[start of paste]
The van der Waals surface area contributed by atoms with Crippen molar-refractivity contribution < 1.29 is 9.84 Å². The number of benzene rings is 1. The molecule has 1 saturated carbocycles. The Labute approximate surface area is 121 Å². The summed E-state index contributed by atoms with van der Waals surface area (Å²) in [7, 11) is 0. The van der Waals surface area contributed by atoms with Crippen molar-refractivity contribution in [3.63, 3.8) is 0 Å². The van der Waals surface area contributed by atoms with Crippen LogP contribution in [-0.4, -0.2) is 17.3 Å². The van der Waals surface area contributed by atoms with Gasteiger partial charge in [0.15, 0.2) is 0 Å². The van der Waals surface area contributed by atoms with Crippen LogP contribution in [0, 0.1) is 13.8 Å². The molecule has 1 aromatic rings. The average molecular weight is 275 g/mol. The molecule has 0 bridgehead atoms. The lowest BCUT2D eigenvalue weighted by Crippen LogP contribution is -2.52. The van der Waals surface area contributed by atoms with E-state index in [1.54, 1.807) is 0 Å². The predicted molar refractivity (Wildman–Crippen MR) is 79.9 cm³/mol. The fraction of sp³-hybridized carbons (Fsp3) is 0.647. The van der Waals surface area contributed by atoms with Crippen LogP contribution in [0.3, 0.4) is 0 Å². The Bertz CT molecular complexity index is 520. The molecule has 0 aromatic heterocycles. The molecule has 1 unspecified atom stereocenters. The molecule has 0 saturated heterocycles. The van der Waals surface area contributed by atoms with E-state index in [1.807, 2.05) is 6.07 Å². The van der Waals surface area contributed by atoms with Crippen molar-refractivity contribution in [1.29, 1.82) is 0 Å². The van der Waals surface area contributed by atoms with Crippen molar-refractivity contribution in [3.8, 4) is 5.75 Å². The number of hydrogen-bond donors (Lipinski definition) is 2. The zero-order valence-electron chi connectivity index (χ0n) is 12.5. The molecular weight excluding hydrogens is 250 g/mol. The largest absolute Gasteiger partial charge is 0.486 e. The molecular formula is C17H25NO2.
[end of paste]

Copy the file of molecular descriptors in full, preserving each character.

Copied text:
The van der Waals surface area contributed by atoms with Crippen molar-refractivity contribution < 1.29 is 9.84 Å². The number of benzene rings is 1. The molecule has 1 saturated carbocycles. The Labute approximate surface area is 121 Å². The summed E-state index contributed by atoms with van der Waals surface area (Å²) in [7, 11) is 0. The van der Waals surface area contributed by atoms with Crippen molar-refractivity contribution in [3.63, 3.8) is 0 Å². The van der Waals surface area contributed by atoms with Crippen LogP contribution in [-0.4, -0.2) is 17.3 Å². The van der Waals surface area contributed by atoms with Gasteiger partial charge in [0.15, 0.2) is 0 Å². The van der Waals surface area contributed by atoms with Crippen LogP contribution in [0, 0.1) is 13.8 Å². The molecule has 1 aromatic rings. The average molecular weight is 275 g/mol. The molecule has 0 bridgehead atoms. The lowest BCUT2D eigenvalue weighted by Crippen LogP contribution is -2.52. The van der Waals surface area contributed by atoms with E-state index in [1.54, 1.807) is 0 Å². The predicted molar refractivity (Wildman–Crippen MR) is 79.9 cm³/mol. The fraction of sp³-hybridized carbons (Fsp3) is 0.647. The van der Waals surface area contributed by atoms with Crippen LogP contribution in [0.3, 0.4) is 0 Å². The Bertz CT molecular complexity index is 520. The molecule has 0 aromatic heterocycles. The molecule has 1 unspecified atom stereocenters. The molecule has 0 saturated heterocycles. The van der Waals surface area contributed by atoms with E-state index in [1.807, 2.05) is 6.07 Å². The van der Waals surface area contributed by atoms with Crippen molar-refractivity contribution in [1.29, 1.82) is 0 Å². The van der Waals surface area contributed by atoms with Crippen molar-refractivity contribution in [3.8, 4) is 5.75 Å². The number of hydrogen-bond donors (Lipinski definition) is 2. The zero-order valence-electron chi connectivity index (χ0n) is 12.5. The molecular weight excluding hydrogens is 250 g/mol. The largest absolute Gasteiger partial charge is 0.486 e. The molecular formula is C17H25NO2.